We are excited to announce the lineup for our 2023 Fall Iranian Culture Festival, “Mehtegan: A Persian Celebration of Love, Kindness and Hope” to be held Saturday, October 7, 2023 at 526 Selby Ave. St. Paul, MN 55102.
Our fifth annual Iranian Culture Festival will feature Persian music, folk dance, crafts, food and more, plus a special appearance by Marjan Farsad. Enter at 526 Selby, next to salon and cafe.
11:00 a.m.- The doors will open with:
- A display of Iranian tapestry, embroidery and silver works, from the collections of Niccu Tafarrodi.
- A chaikhaneh (tea house) featuring Iranian tea served from traditional Iranian samovars, and sweets provided by the Southdale’s Luminous Cafe.
- Kids activities, organized by Elham Ayoubi (until 1 p.m.)
12:00 to 1:30 p.m.- Lunch items will be available for purchas, including chicken or lamb skewers (koobideh) with flat bread. Cooked on an outdoor grill by master chef, Alireza.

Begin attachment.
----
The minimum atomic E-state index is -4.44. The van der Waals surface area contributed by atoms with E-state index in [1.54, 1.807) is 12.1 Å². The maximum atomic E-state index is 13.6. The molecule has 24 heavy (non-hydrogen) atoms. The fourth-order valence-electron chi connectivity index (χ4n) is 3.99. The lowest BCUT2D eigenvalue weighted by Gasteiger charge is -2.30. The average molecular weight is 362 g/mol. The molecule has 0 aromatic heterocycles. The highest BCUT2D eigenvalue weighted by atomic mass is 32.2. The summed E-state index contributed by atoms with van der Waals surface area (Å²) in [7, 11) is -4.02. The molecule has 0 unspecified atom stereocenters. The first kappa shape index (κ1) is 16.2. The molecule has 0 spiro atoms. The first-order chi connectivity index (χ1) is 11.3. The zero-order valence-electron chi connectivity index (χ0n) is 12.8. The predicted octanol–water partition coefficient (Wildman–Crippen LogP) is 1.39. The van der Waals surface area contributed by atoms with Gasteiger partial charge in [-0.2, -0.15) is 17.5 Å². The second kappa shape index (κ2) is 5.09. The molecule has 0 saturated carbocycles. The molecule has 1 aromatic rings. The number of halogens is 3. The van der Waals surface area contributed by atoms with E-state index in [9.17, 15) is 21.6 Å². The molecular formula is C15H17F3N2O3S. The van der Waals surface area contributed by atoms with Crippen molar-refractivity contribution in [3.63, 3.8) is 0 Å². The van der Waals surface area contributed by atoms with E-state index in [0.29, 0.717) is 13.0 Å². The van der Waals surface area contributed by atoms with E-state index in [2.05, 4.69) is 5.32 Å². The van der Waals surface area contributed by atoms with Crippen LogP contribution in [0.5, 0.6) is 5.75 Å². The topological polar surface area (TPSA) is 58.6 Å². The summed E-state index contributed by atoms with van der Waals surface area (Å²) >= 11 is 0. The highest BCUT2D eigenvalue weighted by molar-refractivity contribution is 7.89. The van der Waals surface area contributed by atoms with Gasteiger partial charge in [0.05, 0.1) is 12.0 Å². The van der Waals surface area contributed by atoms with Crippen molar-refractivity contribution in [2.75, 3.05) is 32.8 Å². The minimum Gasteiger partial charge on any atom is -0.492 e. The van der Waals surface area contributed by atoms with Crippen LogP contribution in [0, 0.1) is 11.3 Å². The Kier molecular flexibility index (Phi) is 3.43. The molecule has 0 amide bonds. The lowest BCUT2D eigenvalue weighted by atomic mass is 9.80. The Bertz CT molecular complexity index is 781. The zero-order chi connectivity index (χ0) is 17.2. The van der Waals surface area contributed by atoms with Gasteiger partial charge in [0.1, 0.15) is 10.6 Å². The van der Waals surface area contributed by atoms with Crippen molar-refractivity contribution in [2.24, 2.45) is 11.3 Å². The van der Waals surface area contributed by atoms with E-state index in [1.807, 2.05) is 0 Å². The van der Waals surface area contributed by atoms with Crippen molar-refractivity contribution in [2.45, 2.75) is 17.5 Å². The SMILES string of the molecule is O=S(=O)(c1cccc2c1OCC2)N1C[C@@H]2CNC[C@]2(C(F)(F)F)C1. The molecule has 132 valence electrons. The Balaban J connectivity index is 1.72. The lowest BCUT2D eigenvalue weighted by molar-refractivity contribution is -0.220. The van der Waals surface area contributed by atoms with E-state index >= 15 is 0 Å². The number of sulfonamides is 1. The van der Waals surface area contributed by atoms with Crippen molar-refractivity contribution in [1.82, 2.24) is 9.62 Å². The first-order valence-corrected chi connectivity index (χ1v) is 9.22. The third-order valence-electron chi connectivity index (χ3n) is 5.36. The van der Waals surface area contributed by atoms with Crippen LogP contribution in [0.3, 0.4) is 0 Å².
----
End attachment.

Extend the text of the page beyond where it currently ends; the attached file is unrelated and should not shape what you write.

1:15 p.m.- The afternoon program kicks off with a welcome by TCICC board chair Hossein Jalali.
1:30 to 2:30 p.m.- A special appearance by singer-songwriter-artist Marjan Farsad, before she begins her national tour. She’s performing in the Twin Cities on November 5!
2:30 to 3:30 p.m.- Pianist, Faraz Ghassemi performs a program of music inspired by his Iranian heritage, including classical melodies, pop favorites and original compositions.
3:30 to 4:30 p.m.- The poetry of Omar Khayyam, set to music like you have never heard it before! Setar master, Dan Rein sings and plays the setar, dotar, and dotar banjo, accompanied by Mikkel Beckman on washboard, Sean Egan on bass clarinet and percussion, and Matt Cartier (from the popular Americana / Roots band Pert Near Sandstone) on banjo.